By: Sarah Lodewyks
What is it?
Testing (NIPT) is a single
blood test that uses cuttingedge technology to screen
pregnant women for
chromosome problems, as
early as 10-weeks in
pregnancy.” (Medcan, 2013)
• Women get NIPT to diagnose their babies with
genetic mutations (disabilities), even before they
• By getting this test the woman will know the
gender, blood-type and if there are any
chromosomal mutations that could cause
disabilities such as Downs Syndrome.
What do they do with the information?
• Some women choose to abort their babies after
they receive the test results.
• Some women use the information to better
prepare themselves for life with the child.
• Some women will choose to put their child up
for adoption based on the results.
• You can better prepare yourself as a
mother if your child will be born with a
• You can find out the gender in the
early stages of the pregnancy
• If there is a history of a chronic illness,
such as cancer, in your family, the
baby can be tested for it and
treatment to prevent it can start
• The pregnancy can be terminated if the mother does not like
the results of the testing
• The value of a child with a disability is being degraded
• The woman may look at her child with a disability and think that
it is not perfect
• “Structural functionalism, or simply functionalism, is a
framework for building theory that sees society as a complex
system whose parts work together to promote solidarity and
• NIPT is related to Structural Functionalism because it is taking
away on of the ‘parts’ of society. NIPT is a great exploration and
technology that can be misused and lead to the termination of a
pregnancy or a loss in one of the ‘parts’ of society.
The Loves Story
IT rained the day they got the news. Big, pelting drops, as if some screenwriter wellversed in melodrama was dictating the scene. Annie Love couldn't take the call.
She'd been going "slowly nuts" waiting for diagnosis day to arrive and was only just
holding herself together. Her husband, Ben, answered the phone. He nodded. Then he
mouthed the words. "It's positive. Baby has Downs."
They cried. Huge, heaving sobs to rival the rain. In the days and weeks that followed,
they'd pull themselves together, then lose it all over again. And they grieved. This was not
the picture they had of their family.
This baby was meant to be "normal" just like Sam, then 3, and Charlie, then 2. Now the
view had changed, fuelled
by stereotypes: an overweight kid with a bad haircut being teased, a life on the fringes.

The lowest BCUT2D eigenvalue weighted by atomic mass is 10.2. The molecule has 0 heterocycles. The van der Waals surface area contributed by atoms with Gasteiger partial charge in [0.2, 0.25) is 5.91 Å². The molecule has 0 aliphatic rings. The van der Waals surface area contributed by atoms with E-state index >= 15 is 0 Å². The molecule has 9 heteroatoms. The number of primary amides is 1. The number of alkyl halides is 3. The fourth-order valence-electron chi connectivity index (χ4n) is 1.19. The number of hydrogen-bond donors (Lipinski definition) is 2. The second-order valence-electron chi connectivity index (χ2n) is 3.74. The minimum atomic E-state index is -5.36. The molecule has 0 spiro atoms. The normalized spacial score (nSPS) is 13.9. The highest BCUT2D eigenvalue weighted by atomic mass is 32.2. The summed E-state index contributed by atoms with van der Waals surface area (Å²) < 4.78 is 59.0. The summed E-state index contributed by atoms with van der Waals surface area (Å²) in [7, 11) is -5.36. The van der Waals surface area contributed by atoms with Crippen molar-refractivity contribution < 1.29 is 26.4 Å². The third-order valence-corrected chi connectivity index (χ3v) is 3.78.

But they'd already decided – after many heart-wrenching talks in the preceding four
weeks between suspicious scan and confirming amniocentesis – that they would have the
baby. If he had Down syndrome, they'd paint a new picture.
So they prepared. Grief gave way to a readiness and a joy. Everyone close to them knew
their baby would be born with Down syndrome. Now it was time to get on with it. They
wrote a birth plan. No-one in that delivery room was to be negative. This was their baby and
they were happy. He arrived at 2.55am on March 20, 2012. Nicholas Fenton Angus Love,
3.8kg, 52cm long.
And here he sits on the floor right now, goo-gah-gurgling as he plays with his toy with
gusto. Plump, healthy, with a knockout grin. And "chromosomally enhanced", as his mother
likes to say.
As she looks at Nicholas playing at their home in Gordon Park, on Brisbane's northside, it's
hard for Annie, a Catholic, to admit she considered abortion. So did Ben. "From a
relationship perspective it was probably one of the hardest things we've ever had to go
through," says Annie.
That the Loves decided to have Nicholas after the amniocentesis confirmed Down
syndrome makes them a rarity. Most don't. Only 5.3 per cent of pregnancies where there is a
prenatal diagnosis of Down syndrome are continued. This figure comes from a respected
Victorian study, the only (now-defunct) research in Australia that followed the link from
prenatal diagnosis to live births of babies with Down syndrome.
• genetic testing is said to
increase from 100,000/year to
• 5.3 per cent of pregnancies
with Downs are continued
• about %90 of fetuses with a
diagnosis of Down syndrome
are terminated in New
Zealand, about %92 in the US,
about %93 in the UK.
• “Checking for hundreds or thousands of traits with
one blood test, early in pregnancy, could move
prenatal genetic testing from uncommon to
routine. That possibility challenges all societies to
decide for which ends and by what means they
want such tests to be used, raising hard questions
about, among other things, abortion, disability
rights, eugenics and informed consent” – Henry T.
Greely, H. T. (2011). Get ready for the flood of fetal gene screening. Nature,
469(7330), 289-291. doi:10.1038/469289a
King, J. S. (2012). Genetic tests: Politics and fetal diagnostics collide. Nature,
491(7422), 33-34. doi:10.1038/491033a